Whoosh is the sound my busy head continues to make…So earlier this morning when I was walking I did a mind flashback to a few months ago when a new neighbor moved in around the corner from me. I came out of the house to see a woman with a small black dog I did not know sobbing at the end of my driveway. I went up to her because how can you just leave a human being to sob like that?
So it ends up she had just moved in, was going through a divorce, had a little boy….and a diagnosis for breast cancer. So I stood on the edge of my driveway that day and let a total stranger pretty much sob on my shoulder. What else could I do?
Thankfully she is doing fine right now and I have to remember things like that. And she is a really neat woman besides, so I have a new friend too out of it.
I ran into another woman I know who has been through breast cancer and just went through Cadillac Chemo for early ovarian cancer. They caught it SO early she is either in remission or clean. She had pushed her insurance company and doctors for a genetic test called a BRCA test :
Breast cancer is a common disease. Each year, approximately 200,000 women in the United States are diagnosed with breast cancer, and one in nine American women will develop breast cancer in her lifetime. But hereditary breast cancer — caused by a mutant gene passed from parents to their children — is rare. Estimates of the incidence of hereditary breast cancer range from between 5 to 10 percent to as many as 27 percent of all breast cancers.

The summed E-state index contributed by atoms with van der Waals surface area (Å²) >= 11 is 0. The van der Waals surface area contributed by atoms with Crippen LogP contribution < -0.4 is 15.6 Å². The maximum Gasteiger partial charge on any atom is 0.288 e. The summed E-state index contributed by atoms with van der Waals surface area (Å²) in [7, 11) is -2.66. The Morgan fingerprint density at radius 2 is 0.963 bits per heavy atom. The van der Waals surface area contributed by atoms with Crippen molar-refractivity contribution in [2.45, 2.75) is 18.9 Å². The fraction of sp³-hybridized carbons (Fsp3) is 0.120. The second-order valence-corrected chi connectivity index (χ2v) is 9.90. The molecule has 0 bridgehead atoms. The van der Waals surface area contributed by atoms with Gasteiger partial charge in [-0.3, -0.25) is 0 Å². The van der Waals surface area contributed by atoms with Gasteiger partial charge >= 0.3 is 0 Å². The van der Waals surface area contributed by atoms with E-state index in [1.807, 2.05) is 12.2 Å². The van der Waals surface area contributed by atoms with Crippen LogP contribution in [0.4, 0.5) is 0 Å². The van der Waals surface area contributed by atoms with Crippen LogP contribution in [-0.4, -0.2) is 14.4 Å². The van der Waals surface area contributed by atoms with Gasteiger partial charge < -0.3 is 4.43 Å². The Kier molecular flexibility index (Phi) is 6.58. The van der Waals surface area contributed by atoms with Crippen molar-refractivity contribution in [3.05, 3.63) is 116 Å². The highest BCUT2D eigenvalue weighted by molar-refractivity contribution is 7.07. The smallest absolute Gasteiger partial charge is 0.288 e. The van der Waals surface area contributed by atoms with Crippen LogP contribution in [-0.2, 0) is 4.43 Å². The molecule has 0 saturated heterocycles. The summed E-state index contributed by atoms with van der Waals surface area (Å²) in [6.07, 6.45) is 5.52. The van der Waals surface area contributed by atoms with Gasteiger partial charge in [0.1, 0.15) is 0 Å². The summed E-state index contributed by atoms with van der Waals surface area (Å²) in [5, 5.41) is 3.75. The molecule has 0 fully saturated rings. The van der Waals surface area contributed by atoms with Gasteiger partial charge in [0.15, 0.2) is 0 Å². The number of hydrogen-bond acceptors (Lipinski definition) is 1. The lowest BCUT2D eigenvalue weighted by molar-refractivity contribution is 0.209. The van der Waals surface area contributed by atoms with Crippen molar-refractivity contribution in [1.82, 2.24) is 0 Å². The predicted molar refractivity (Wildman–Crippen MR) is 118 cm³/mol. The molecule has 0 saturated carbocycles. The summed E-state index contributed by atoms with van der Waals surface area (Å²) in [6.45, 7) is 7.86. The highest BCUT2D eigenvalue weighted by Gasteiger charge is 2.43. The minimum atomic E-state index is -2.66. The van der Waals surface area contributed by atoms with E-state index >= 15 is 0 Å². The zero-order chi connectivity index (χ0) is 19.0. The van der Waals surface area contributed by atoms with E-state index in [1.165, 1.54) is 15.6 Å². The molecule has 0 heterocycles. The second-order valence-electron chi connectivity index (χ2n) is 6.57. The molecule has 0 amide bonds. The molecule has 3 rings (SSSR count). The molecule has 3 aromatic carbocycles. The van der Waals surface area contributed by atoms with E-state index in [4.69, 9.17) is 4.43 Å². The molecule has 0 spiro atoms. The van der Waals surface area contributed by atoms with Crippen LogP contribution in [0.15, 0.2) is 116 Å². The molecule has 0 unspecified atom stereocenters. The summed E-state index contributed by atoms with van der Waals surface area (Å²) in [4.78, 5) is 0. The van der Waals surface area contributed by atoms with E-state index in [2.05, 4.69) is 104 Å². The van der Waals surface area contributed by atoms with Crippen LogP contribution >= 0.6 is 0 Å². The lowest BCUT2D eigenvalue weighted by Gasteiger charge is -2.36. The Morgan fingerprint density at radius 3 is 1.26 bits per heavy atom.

In 1994, the first gene associated with breast cancer — BRCA1 (for BReast CAncer1) was identified on chromosome 17. A year later, a second gene associated with breast cancer — BRCA2 — was discovered on chromosome 13. When individuals carry a mutated form of either BRCA1 or BRCA2, they have an increased risk of developing breast or ovarian cancer at some point in their lives. Children of parents with a BRCA1 or BRCA2 mutation have a 50 percent chance of inheriting the gene mutation.
Hmmm? How do I get that and a PET scan? But I think I will have to.
Apparently 1 in 9 women get breast cancer per year and in this area of PA/NJ/DE the numbers are higher at 1 in 6.
Madam hates being a statistic.
But I am still O.K.
Well said, nicely written. Understand the Whoosh.
“So I…let a total stranger sob on my shoulder.”
Simple yet elegant in their use, these words are packed with power.
Although thankfully it is a smaller part of life, this is, in fact, one of the things life is all about.
Not only in the fight against dreaded disease, but in the big picture, the fight against the pains and gains, the trials and tribulations of this life, this world we share.
If ever you need a shoulder, call on me.
Pazlo (aka Scott)